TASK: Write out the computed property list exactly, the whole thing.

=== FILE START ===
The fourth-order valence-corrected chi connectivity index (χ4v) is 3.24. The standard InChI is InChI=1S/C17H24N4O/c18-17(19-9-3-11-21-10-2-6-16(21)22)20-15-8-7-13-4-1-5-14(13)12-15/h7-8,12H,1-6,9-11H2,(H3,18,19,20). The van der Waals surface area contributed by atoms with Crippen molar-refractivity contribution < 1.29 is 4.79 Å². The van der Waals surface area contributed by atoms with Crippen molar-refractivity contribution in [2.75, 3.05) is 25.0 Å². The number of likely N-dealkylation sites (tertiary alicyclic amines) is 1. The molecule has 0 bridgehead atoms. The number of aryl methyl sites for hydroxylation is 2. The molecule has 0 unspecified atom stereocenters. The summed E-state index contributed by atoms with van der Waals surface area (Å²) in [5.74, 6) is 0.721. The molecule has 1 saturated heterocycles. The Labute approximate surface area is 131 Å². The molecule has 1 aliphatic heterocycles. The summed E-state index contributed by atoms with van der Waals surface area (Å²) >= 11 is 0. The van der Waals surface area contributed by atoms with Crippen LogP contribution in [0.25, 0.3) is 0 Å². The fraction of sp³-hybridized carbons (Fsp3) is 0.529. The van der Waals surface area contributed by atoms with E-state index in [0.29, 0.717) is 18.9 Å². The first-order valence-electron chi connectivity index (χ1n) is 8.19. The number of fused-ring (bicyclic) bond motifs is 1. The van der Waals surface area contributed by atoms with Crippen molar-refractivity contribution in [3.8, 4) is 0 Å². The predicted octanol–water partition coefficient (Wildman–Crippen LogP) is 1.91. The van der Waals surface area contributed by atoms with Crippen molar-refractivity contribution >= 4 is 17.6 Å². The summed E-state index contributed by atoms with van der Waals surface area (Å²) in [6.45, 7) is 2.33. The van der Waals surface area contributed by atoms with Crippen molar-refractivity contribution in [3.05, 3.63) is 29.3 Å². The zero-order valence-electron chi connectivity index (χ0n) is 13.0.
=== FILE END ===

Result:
The fourth-order valence-corrected chi connectivity index (χ4v) is 3.24. The standard InChI is InChI=1S/C17H24N4O/c18-17(19-9-3-11-21-10-2-6-16(21)22)20-15-8-7-13-4-1-5-14(13)12-15/h7-8,12H,1-6,9-11H2,(H3,18,19,20). The van der Waals surface area contributed by atoms with Crippen molar-refractivity contribution < 1.29 is 4.79 Å². The van der Waals surface area contributed by atoms with Crippen molar-refractivity contribution in [2.75, 3.05) is 25.0 Å². The number of likely N-dealkylation sites (tertiary alicyclic amines) is 1. The molecule has 0 bridgehead atoms. The number of aryl methyl sites for hydroxylation is 2. The molecule has 0 unspecified atom stereocenters. The summed E-state index contributed by atoms with van der Waals surface area (Å²) in [5.74, 6) is 0.721. The molecule has 1 saturated heterocycles. The Labute approximate surface area is 131 Å². The molecule has 1 aliphatic heterocycles. The summed E-state index contributed by atoms with van der Waals surface area (Å²) >= 11 is 0. The van der Waals surface area contributed by atoms with Crippen LogP contribution in [0.25, 0.3) is 0 Å². The fraction of sp³-hybridized carbons (Fsp3) is 0.529. The van der Waals surface area contributed by atoms with E-state index in [0.29, 0.717) is 18.9 Å². The first-order valence-electron chi connectivity index (χ1n) is 8.19. The number of fused-ring (bicyclic) bond motifs is 1. The van der Waals surface area contributed by atoms with Crippen molar-refractivity contribution in [3.8, 4) is 0 Å². The predicted octanol–water partition coefficient (Wildman–Crippen LogP) is 1.91. The van der Waals surface area contributed by atoms with Crippen molar-refractivity contribution >= 4 is 17.6 Å². The summed E-state index contributed by atoms with van der Waals surface area (Å²) in [6.45, 7) is 2.33. The van der Waals surface area contributed by atoms with Crippen molar-refractivity contribution in [3.05, 3.63) is 29.3 Å². The zero-order valence-electron chi connectivity index (χ0n) is 13.0.